– Agriculture Credit Analyst

– Agriculture Associate Buyer

– Agriculture Manager

– SProduction Supervisor

– Food Processing

– Agriculture Clerk

– Senior Agriculture Analyst

– Audit Manager

– Agriculture Assistant

– Agriculture Supervisor

Visit and bookmark and refer to this site for all your agriculture job search needs.

The Secrets of Nigerian Agriculture! – Naija Face

Due to a great climate and global positioning, Nigeria is one of most fortunate nations when it comes to agriculture. In this way, the Nigerians have plenty of agricultural resources to explore and even to export. By effectively managing the available agricultural resources, Nigeria is also able to improve its economic status by exporting.

Agricultural implications in Nigerian economic development
Whether we are thinking of the coastal mangrove, northern savannas, woodland savannas or rain forests – Nigeria has it all. Besides the petroleum industry, the agriculture industry is also an important resource for economic development and increase of GDP level. Having this in mind, during the last 20 years more than 40% of the GDP level was derived from the agricultural sector.

In the same time, agriculture is an important factor in Nigeria since it contributes to the rate of employment and creates new and reliable employment opportunities. Currently, more than 60% of labor force is concentrated in the agricultural sector. Similarly, farming is a very resourceful activity in Nigeria and only 33% of nation’s land is under cultivation. In this way, the agricultural sector will also be one of the main fields of activity in the future.

Furthermore, the government also favors the development of cooperative societies with the purpose of encouraging the industrial agriculture because in Nigeria due to a diverse climate, it is possible the production of almost all agricultural products in the semi-tropical climate.

Agricultural sectors in Nigeria
Before the 1960’s, agriculture was the main activity in Nigeria. However, once with the development of the oil exporting industry it became necessary the import of food. In order to maximize the agricultural outcomes, other agricultural areas were developed during the last decade.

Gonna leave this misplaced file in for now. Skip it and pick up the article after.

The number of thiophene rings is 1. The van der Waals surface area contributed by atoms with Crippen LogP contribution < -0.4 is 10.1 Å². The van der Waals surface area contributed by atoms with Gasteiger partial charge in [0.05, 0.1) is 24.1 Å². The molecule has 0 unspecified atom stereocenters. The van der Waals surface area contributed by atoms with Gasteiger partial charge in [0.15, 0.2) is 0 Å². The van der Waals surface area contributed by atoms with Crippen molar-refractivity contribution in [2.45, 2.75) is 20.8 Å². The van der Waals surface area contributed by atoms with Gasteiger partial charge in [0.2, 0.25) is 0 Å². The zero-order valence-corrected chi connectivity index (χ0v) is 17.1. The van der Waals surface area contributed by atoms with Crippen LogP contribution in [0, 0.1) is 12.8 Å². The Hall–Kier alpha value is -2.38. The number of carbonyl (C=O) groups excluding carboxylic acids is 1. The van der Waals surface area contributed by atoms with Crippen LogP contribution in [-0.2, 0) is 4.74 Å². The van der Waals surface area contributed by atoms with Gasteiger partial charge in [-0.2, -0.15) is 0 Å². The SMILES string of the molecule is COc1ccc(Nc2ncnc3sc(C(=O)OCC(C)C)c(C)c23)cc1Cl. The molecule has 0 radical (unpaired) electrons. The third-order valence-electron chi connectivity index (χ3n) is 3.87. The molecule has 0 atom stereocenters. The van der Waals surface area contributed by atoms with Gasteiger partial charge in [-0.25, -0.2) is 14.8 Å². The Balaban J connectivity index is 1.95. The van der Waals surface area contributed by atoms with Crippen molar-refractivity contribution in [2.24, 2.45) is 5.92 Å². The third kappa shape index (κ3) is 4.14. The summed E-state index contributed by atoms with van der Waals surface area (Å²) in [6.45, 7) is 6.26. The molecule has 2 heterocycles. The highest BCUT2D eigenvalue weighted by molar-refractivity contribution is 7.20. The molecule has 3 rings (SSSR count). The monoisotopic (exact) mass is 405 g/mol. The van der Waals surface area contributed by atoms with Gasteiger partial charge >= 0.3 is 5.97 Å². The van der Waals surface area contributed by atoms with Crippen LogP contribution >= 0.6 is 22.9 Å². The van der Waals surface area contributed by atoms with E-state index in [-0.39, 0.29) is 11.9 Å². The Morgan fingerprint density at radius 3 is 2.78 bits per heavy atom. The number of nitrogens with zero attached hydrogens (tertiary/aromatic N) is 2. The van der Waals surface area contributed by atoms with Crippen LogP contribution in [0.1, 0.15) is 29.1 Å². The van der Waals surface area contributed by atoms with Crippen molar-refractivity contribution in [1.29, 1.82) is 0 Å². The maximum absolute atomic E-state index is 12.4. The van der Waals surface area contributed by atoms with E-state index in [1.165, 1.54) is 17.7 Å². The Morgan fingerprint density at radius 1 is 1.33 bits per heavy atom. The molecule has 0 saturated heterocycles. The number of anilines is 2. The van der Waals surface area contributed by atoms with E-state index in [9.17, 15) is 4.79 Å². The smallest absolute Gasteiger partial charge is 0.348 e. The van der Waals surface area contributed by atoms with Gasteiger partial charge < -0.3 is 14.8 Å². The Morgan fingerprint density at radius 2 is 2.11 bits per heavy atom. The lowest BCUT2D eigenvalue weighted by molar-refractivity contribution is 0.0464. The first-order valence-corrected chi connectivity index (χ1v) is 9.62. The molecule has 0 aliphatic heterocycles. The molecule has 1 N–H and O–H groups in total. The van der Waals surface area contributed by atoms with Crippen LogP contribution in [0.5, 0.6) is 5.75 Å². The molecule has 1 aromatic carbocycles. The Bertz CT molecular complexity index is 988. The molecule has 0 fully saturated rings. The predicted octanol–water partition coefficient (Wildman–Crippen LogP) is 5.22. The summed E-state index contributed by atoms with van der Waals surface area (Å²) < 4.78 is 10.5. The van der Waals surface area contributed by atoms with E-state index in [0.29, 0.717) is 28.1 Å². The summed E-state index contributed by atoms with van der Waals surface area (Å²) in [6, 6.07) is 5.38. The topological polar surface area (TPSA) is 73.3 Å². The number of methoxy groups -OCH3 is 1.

In this way, the main agricultural sectors in Nigeria are the following:

– Food Crops
The crop production was the main agricultural activity in Nigeria for a long time and currently comprises of beans, rice, palm oil, yams, cocoa, groundnuts, melon and many other food crops that are favored due to the tropical and semi-tropical climate of this nation.

– Cash Crops
In this agricultural sector we may include the production of cotton, rubber, kolanut, gum Arabic, beniseed, palm kernels and many other such crops that can grow in this tropical climate.

– Forests
In the case of forests, the following forest tees are available in Nigeria: abora, teak, ebony, ekki, black afara, camwood, mahogany, Nigerian walnut. This agricultural sector is an important and resourceful one in Nigeria and it contributes to economic development in the area.

– Livestock
Starting with the 1970’s, a total of 11 million cattle existed and since then on the Nigerian nation has successfully enlarged its livestock production out if which 90% was found in the northern states of the nation. Nowadays, almost all rural households raise their own poultry while chickens represent the predominant poultry in the area. Apart from chickens, in Nigeria there are other animals reared such as cattle, duck, pigs, turkey, sheep, goat, pigeon, donkey and guinea fowls.

– Fisheries
This agricultural sector is an important one for Nigeria and ever since the 1970’s when the domestic production of fisheries has been reaching the level of 700.000 tones on a yearly basis. Currently, the fisheries produced within the borders of Nigeria include crabs, shrimps, spade, shark, grunters, cat fish, thread fin, shiny nose and many more.

To conclude, the Nigerian agriculture offers many opportunities to reach economic development on the long run and represents one of the main activities when it comes to export, as well as the petroleum industry. Nevertheless, Nigeria is applying the appropriate solutions in the case of agricultural resource and this gives this nation a competitive advantage as compared to other emerging markets.

Also visit Naija Face at

Agriculture Investment – A Must Read Article

Finding the best agriculture investment can be tricky for the inexperienced investor with little or no knowledge of the sector, but there are of course many different options available including agriculture investment funds, direct agricultural land investment, and purchasing equities in agricultural companies. In this article I will go some way to investigating the different options, the risks they present to investors, the mechanics of how each type of agriculture investment works, and the returns that are currently being achieved.

Firstly we will look at the relevance of agriculture investment for the current economic climate, and whether this particular sector shows us the signs of being able to generate growth and income.